On the very same day I had seen the dead red jellyfish, I came across another slimy, totally weird, disgusting something(!) on the beach.The gooey yellow mass I found was unlike anything I’d seen before. It was about 1.5 feet (and perhaps more) in diameter, and about 3 inches in height. I snapped a couple of pics, in hopes of solving the mystery later when I got home.
That night, I went to Google Images on my Mac and searched for "strange mass on the beach." After considerable searching, I came across one image that appeared to be close to what I had seen, but it was white instead of yellow. According to the related article, the strange mass discovered by "this other" individual was eventually determined to be a "mop" of "squid eggs."
I then Googled "squid eggs" and discovered some images that were a dead ringer to my picture. This particular mop of eggs belongs to the Longfin squid. A female deposits each of the finger-sized egg cases, which contain between 50 and 150 embryos. During the mating season, a female will generally lay hundreds of egg fingers before dying. An egg mop is a mass of egg fingers, and many females can contribute egg fingers to a single mop. The egg fingers' ends are initially sticky, and females generally glue the ends to a hard surface (like rocks, dock pilings, etc.) in relatively shallow water. The embryos will grow and hatch in approximately two weeks if the water temperature is in the mid to upper 60s. The article I read goes on to suggest that if you come across a pile of eggs like this, you should return it to the ocean. The problem is, that even if one had the nerve to touch the egg mop, the bulk is so slimy, I'm not sure how anyone could pick it up and transfer it to the water!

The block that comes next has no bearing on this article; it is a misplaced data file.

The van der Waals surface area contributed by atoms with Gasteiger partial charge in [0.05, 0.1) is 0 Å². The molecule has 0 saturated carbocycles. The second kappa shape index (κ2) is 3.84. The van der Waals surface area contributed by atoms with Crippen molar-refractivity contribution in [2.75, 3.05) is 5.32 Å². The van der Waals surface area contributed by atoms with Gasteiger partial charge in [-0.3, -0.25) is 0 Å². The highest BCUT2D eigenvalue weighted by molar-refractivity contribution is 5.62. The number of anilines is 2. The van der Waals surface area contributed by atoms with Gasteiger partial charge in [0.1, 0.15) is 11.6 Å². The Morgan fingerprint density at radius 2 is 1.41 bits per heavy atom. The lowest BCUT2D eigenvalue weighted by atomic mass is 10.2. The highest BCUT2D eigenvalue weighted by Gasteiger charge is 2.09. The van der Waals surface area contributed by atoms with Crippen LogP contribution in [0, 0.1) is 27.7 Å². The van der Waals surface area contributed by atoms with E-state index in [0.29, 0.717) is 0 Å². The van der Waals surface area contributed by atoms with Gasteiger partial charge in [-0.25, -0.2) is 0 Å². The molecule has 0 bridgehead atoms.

The grossest thing I have ever seen on the beach, I’m sorry to say, is a very sad story. A dead harbor seal washed up on the shore a short distance from our house. I first noticed a swarm of vultures gathered on the beach. I took out my binoculars to see what was going on, but couldn’t tell what the hubbub was all about. I gathered up my courage and walked down to the beach to get closer to the vultures who, by themselves, were intimidating. The vultures flew away and I was able to see that they had been working away at a poor dead seal. She was large, and it was clear to see that the blade of a motorboat had sliced off a section of her skull.